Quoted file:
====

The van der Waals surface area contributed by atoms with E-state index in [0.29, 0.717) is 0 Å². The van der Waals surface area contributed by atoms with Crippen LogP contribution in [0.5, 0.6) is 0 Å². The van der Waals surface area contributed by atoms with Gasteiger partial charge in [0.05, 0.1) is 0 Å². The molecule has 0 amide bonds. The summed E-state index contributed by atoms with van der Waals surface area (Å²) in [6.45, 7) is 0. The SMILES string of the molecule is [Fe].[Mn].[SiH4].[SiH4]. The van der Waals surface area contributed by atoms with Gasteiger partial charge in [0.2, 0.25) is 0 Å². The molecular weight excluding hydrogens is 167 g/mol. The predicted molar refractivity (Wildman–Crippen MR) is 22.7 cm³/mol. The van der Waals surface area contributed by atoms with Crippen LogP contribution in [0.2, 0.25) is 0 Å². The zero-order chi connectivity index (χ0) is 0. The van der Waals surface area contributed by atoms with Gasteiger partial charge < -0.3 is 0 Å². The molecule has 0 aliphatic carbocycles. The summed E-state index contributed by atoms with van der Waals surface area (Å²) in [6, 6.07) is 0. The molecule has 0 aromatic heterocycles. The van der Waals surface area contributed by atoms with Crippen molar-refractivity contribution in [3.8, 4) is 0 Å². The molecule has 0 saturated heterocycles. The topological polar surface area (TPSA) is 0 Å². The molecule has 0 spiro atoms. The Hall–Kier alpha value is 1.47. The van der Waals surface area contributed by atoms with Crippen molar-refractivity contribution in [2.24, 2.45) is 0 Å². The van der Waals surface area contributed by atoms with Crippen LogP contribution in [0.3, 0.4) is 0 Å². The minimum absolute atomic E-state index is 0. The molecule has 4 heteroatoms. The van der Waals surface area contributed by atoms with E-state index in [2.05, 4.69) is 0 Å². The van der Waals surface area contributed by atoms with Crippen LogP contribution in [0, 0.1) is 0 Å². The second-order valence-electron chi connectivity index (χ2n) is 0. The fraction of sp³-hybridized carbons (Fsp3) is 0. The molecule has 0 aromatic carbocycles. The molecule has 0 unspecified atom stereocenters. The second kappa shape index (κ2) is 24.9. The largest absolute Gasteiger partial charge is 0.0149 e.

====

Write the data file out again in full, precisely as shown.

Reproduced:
The van der Waals surface area contributed by atoms with E-state index in [0.29, 0.717) is 0 Å². The van der Waals surface area contributed by atoms with Crippen LogP contribution in [0.5, 0.6) is 0 Å². The van der Waals surface area contributed by atoms with Gasteiger partial charge in [0.05, 0.1) is 0 Å². The molecule has 0 amide bonds. The summed E-state index contributed by atoms with van der Waals surface area (Å²) in [6.45, 7) is 0. The SMILES string of the molecule is [Fe].[Mn].[SiH4].[SiH4]. The van der Waals surface area contributed by atoms with Gasteiger partial charge in [0.2, 0.25) is 0 Å². The molecular weight excluding hydrogens is 167 g/mol. The predicted molar refractivity (Wildman–Crippen MR) is 22.7 cm³/mol. The van der Waals surface area contributed by atoms with Crippen LogP contribution in [0.2, 0.25) is 0 Å². The zero-order chi connectivity index (χ0) is 0. The van der Waals surface area contributed by atoms with Gasteiger partial charge < -0.3 is 0 Å². The molecule has 0 aliphatic carbocycles. The summed E-state index contributed by atoms with van der Waals surface area (Å²) in [6, 6.07) is 0. The molecule has 0 aromatic heterocycles. The van der Waals surface area contributed by atoms with Crippen molar-refractivity contribution in [3.8, 4) is 0 Å². The molecule has 0 saturated heterocycles. The topological polar surface area (TPSA) is 0 Å². The molecule has 0 spiro atoms. The Hall–Kier alpha value is 1.47. The van der Waals surface area contributed by atoms with Crippen molar-refractivity contribution in [2.24, 2.45) is 0 Å². The van der Waals surface area contributed by atoms with Crippen LogP contribution in [0.3, 0.4) is 0 Å². The minimum absolute atomic E-state index is 0. The molecule has 4 heteroatoms. The van der Waals surface area contributed by atoms with E-state index in [2.05, 4.69) is 0 Å². The van der Waals surface area contributed by atoms with Crippen LogP contribution in [0, 0.1) is 0 Å². The second-order valence-electron chi connectivity index (χ2n) is 0. The fraction of sp³-hybridized carbons (Fsp3) is 0. The molecule has 0 aromatic carbocycles. The molecule has 0 unspecified atom stereocenters. The second kappa shape index (κ2) is 24.9. The largest absolute Gasteiger partial charge is 0.0149 e.